No silver bullet for online porn says Australian eSafety Commissioner

She said Australia should look to the successes and failures of the now-paused attempt by United Kingdom before introducing its own.

No silver bullet for online porn says Australian eSafety Commissioner She said Australia should look to the successes and failures of the now-paused attempt by United Kingdom before introducing its own.

Australia is hoping to introduce some sort of protective capability to prevent those that are underage from viewing pornography or partaking in online gambling activities, with the House of Representatives Standing Committee on Social Policy and Legal Affairs having been charged with looking into the matter.

The committee will probe "the potential benefits of further online age verification requirements, including to protect children from potential harm, and business and non-government organisations from reputation, operational and legal risks".

As of Tuesday morning, the committee has received 69 submissions mostly from individuals or organisations such as the Australian Christian Churches.

Facing Senate Estimates on Tuesday morning, Australia's eSafety Commissioner Julie Inman Grant pointed to a similar project undertaken in the United Kingdom that has been abandoned, saying the nation would look to the successes and failures of that attempt.

See also: Opinion: UK porn block collapses and I couldn't be happier about it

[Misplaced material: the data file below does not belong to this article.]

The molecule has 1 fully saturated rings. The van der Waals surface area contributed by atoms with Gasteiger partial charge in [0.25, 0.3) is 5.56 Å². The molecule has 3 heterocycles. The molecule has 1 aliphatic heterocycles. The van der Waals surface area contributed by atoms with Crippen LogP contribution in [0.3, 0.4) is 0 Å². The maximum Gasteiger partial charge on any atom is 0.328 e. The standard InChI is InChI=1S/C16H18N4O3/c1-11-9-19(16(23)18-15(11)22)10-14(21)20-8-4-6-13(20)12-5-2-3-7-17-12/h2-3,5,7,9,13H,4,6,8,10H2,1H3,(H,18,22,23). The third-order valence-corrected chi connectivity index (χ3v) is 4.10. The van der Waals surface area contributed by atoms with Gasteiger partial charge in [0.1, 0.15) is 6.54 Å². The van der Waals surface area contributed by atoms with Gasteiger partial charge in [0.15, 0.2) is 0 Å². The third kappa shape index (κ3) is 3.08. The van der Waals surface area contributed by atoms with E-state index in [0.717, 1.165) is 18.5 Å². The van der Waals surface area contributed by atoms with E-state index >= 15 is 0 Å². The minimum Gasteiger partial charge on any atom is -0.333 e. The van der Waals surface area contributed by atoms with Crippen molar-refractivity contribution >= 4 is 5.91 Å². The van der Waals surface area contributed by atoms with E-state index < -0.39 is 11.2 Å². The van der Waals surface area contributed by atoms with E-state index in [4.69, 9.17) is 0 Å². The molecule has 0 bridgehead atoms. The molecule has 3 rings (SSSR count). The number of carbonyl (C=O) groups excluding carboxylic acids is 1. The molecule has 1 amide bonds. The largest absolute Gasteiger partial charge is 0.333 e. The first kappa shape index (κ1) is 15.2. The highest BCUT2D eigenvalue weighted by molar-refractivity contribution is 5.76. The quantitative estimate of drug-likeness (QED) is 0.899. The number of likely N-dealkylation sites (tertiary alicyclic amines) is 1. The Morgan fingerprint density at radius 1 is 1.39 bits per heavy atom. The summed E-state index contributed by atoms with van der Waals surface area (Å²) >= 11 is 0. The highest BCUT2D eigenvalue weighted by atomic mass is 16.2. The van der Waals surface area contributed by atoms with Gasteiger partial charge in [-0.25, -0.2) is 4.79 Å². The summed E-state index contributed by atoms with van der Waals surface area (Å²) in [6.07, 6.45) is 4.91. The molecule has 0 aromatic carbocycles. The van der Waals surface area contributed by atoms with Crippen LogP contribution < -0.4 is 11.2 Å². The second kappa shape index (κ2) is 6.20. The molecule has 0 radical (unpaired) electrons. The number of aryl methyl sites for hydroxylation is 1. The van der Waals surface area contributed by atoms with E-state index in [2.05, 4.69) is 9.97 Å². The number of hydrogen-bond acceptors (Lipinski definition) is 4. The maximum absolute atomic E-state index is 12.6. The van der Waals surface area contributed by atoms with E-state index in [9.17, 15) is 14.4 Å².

"Age verification has been a technology protection that's been discussed widely -- actually for about 12 years, when I was with Microsoft we tried to run an age verification pilot in Australia. It's not a silver bullet technology solution, it requires a complex set of processes and it's an ecosystem question," she said.

"We've been keeping a watching brief and close communications with the age verification regulator in the UK, the British Board of Film Classification (BBFC), to follow what they're doing. Our intention ... is to look at what we can learn from that process and what can be done here, but be realistic about the need to balance a range of factors and make sure that we have the right ecosystem in place.

"We need to be realistic up front about what an age verification system or scheme could achieve and what could be the potential drawback."

Expanding on what the UK did, Inman Grant said the BBFC was planning on negotiating with the world's largest porn conglomerate around their age verification technologies. She said one idea was to use a credit card as the token.

"Credit cards weren't really developed for that purpose and there was a concern that there would be a honeypot of personal information that could create a different set of risks for children," she said.

"So we would need to look at the technical aspects, the environmental aspects, making sure the policies are right -- there's a broad spectrum of issues.

"I think we learn we look at what's in the realm of the possible and we provide to the inquiry our best assessment of what can and can't be done."